Using a Computer, Social Activities Tied to Reduced Risk of Memory Decline
Patients who keep their brains active with social activities and using a computer my reduce the risk of developing any memory or thinking problems. “The results show the importance of keeping the mind active as we age,” said study author Janina Krell-Roesch, PhD, with the Mayo Clinic in Scottsdale, Ariz., and member of the American Academy of Neurology. “While this study only shows association, not cause and effect, as people age, they may want to consider participating in activities like these because they may keep a mind healthier, longer.”1,929 people, age 70 or older, participated in this study. At the time of recruitment, each participant had normal memory function and thinking abilities. Then, they were followed for the next four years on average until they began to develop mild cognitive impairment or remained impairment-free. To read more about this study, click here.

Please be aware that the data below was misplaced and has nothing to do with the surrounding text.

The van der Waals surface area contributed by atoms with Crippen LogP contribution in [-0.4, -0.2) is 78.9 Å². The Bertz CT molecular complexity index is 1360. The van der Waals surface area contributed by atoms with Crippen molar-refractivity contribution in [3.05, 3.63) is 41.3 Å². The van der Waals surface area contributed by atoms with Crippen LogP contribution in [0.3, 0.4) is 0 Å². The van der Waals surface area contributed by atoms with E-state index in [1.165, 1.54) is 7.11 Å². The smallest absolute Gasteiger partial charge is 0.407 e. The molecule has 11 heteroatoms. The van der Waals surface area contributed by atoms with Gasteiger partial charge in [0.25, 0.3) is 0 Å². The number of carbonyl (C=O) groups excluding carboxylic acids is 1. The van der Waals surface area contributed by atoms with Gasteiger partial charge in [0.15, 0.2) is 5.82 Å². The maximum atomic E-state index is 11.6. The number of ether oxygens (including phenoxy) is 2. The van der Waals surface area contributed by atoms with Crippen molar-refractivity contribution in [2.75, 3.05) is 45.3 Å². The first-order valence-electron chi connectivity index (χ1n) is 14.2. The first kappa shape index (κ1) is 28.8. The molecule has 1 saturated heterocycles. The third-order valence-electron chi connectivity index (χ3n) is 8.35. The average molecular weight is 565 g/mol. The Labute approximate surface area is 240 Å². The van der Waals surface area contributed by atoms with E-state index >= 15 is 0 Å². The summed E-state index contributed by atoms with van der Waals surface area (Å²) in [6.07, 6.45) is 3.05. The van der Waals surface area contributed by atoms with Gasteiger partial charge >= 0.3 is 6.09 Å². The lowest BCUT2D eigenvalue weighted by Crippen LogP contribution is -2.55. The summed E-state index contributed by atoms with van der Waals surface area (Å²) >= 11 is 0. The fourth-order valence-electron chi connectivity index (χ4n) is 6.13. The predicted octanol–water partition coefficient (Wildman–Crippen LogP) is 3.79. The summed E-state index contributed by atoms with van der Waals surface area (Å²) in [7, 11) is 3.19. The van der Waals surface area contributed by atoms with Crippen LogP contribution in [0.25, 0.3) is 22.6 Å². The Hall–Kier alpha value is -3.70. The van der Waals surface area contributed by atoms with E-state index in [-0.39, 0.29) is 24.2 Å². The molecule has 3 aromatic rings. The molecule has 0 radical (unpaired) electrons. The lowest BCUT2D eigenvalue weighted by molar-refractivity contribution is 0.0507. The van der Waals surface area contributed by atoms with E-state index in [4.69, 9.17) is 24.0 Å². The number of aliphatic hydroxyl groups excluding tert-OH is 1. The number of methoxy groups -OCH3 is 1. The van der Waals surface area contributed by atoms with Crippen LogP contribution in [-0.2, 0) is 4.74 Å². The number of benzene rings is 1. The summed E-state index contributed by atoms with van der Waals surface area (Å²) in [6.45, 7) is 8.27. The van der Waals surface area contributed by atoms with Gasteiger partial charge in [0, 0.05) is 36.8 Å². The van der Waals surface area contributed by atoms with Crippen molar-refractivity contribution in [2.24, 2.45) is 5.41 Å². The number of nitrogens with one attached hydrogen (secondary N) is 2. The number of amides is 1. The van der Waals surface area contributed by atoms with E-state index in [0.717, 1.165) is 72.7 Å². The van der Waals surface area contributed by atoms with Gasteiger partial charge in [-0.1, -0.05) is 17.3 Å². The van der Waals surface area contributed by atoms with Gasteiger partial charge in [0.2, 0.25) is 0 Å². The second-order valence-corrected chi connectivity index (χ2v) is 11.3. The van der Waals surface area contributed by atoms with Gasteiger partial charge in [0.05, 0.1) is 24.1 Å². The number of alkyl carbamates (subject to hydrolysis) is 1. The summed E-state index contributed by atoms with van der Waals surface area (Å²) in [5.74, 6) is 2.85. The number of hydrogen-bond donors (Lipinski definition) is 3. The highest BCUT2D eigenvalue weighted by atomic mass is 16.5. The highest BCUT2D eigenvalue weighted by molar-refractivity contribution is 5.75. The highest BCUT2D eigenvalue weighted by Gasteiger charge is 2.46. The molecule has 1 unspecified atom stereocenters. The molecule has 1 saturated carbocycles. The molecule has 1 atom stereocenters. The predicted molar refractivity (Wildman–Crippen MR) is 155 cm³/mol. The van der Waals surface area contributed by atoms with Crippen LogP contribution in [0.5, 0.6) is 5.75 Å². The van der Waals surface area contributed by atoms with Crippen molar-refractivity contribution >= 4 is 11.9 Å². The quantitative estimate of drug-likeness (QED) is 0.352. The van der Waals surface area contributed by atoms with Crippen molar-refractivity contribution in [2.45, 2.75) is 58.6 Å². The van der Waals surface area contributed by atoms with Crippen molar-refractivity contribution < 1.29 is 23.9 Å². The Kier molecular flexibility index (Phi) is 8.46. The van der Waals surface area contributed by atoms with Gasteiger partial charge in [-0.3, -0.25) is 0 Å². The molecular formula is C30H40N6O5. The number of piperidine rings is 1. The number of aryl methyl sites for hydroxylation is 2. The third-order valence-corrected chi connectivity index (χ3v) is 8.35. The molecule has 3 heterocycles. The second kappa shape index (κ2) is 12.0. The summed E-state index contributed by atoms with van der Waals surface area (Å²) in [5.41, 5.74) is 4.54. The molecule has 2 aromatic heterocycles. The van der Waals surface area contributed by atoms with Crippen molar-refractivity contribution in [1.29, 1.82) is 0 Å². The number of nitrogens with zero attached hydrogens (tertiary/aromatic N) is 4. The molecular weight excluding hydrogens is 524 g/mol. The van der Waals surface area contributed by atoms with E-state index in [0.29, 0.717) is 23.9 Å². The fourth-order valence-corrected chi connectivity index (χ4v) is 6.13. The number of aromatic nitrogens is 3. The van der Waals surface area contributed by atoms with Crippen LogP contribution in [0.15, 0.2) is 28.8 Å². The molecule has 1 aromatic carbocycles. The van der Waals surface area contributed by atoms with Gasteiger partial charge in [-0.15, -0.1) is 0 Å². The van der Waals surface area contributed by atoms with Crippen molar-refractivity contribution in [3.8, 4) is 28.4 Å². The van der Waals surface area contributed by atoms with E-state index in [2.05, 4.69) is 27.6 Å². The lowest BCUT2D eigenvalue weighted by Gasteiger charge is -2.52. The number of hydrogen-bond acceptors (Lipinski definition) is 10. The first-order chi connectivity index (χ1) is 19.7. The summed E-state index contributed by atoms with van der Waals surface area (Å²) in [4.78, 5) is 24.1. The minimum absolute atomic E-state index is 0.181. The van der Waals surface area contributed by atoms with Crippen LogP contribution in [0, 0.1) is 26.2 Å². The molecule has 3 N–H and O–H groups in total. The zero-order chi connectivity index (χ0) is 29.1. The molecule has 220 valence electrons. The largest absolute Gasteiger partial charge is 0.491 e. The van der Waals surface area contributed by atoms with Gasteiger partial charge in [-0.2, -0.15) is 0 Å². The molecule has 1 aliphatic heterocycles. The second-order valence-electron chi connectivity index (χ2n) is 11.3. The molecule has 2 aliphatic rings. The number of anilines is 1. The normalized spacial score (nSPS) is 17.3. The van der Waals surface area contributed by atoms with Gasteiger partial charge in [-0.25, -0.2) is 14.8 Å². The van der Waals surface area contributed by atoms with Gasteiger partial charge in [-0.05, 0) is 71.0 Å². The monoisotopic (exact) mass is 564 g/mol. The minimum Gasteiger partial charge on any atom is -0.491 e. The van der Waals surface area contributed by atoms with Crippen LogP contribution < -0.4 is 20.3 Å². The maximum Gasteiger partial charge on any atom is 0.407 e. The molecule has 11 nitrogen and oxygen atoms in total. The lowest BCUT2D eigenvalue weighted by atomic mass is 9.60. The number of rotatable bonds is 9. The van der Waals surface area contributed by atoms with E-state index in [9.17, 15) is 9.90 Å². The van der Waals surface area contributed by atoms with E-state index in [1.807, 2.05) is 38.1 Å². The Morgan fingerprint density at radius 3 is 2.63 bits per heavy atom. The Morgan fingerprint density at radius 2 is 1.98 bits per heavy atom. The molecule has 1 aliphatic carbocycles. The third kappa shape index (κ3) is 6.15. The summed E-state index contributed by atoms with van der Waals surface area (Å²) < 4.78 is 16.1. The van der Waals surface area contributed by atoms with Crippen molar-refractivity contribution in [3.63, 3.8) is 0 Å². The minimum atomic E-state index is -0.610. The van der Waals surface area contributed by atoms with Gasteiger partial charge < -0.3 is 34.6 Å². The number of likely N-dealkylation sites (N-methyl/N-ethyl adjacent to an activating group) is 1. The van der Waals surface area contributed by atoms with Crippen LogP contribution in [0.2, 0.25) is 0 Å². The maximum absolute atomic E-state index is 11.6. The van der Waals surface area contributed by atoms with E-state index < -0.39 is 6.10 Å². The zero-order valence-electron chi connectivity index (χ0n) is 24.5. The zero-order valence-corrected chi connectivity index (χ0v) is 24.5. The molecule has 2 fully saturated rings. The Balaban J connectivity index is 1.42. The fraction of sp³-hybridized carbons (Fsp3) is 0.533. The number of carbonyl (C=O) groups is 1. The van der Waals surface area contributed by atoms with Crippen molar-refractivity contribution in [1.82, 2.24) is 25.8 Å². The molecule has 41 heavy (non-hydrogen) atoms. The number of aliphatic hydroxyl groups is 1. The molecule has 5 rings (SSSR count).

Intraoperative Neurophysiology in Neurosurgery: The Essentials. 2nd Edition
Dec. 14-16, 2017; Verona, Italy
Mayo Clinic Neuroscience and Oncology Innovation Summit 2017
Dec. 14, 2017 - Dec. 16, 2017; Orlando, Fla.
43rd Annual Meeting of Louisiana Neurosurgical Society
Jan. 12, 2018 - Jan. 13, 2018; Shreveport, La.
2018 CANS Annual Meeting
Jan. 12-14, 2018; San Diego